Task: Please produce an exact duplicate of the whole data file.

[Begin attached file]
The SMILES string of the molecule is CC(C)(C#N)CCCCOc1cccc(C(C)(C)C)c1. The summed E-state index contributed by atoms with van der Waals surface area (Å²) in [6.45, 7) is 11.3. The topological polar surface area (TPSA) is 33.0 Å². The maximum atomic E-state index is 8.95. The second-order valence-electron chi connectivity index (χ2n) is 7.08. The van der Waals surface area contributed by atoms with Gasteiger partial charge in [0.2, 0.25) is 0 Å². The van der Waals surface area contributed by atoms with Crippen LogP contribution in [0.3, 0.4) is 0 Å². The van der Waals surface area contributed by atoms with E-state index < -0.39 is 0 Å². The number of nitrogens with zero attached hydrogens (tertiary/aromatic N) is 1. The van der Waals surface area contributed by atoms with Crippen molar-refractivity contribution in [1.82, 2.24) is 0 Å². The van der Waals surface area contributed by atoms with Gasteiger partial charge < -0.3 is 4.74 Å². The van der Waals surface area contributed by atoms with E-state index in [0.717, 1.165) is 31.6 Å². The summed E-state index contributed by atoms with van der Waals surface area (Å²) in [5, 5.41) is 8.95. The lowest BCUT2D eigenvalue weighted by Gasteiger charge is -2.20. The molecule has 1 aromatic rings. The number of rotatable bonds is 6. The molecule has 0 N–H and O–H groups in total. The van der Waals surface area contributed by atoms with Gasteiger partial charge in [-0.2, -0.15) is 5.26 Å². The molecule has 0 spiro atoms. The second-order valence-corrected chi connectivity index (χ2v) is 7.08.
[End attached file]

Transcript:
The SMILES string of the molecule is CC(C)(C#N)CCCCOc1cccc(C(C)(C)C)c1. The summed E-state index contributed by atoms with van der Waals surface area (Å²) in [6.45, 7) is 11.3. The topological polar surface area (TPSA) is 33.0 Å². The maximum atomic E-state index is 8.95. The second-order valence-electron chi connectivity index (χ2n) is 7.08. The van der Waals surface area contributed by atoms with Gasteiger partial charge in [0.2, 0.25) is 0 Å². The van der Waals surface area contributed by atoms with Crippen LogP contribution in [0.3, 0.4) is 0 Å². The van der Waals surface area contributed by atoms with E-state index < -0.39 is 0 Å². The number of nitrogens with zero attached hydrogens (tertiary/aromatic N) is 1. The van der Waals surface area contributed by atoms with Crippen molar-refractivity contribution in [1.82, 2.24) is 0 Å². The van der Waals surface area contributed by atoms with Gasteiger partial charge < -0.3 is 4.74 Å². The van der Waals surface area contributed by atoms with E-state index in [0.717, 1.165) is 31.6 Å². The summed E-state index contributed by atoms with van der Waals surface area (Å²) in [5, 5.41) is 8.95. The lowest BCUT2D eigenvalue weighted by Gasteiger charge is -2.20. The molecule has 1 aromatic rings. The number of rotatable bonds is 6. The molecule has 0 N–H and O–H groups in total. The van der Waals surface area contributed by atoms with Gasteiger partial charge in [-0.2, -0.15) is 5.26 Å². The molecule has 0 spiro atoms. The second-order valence-corrected chi connectivity index (χ2v) is 7.08.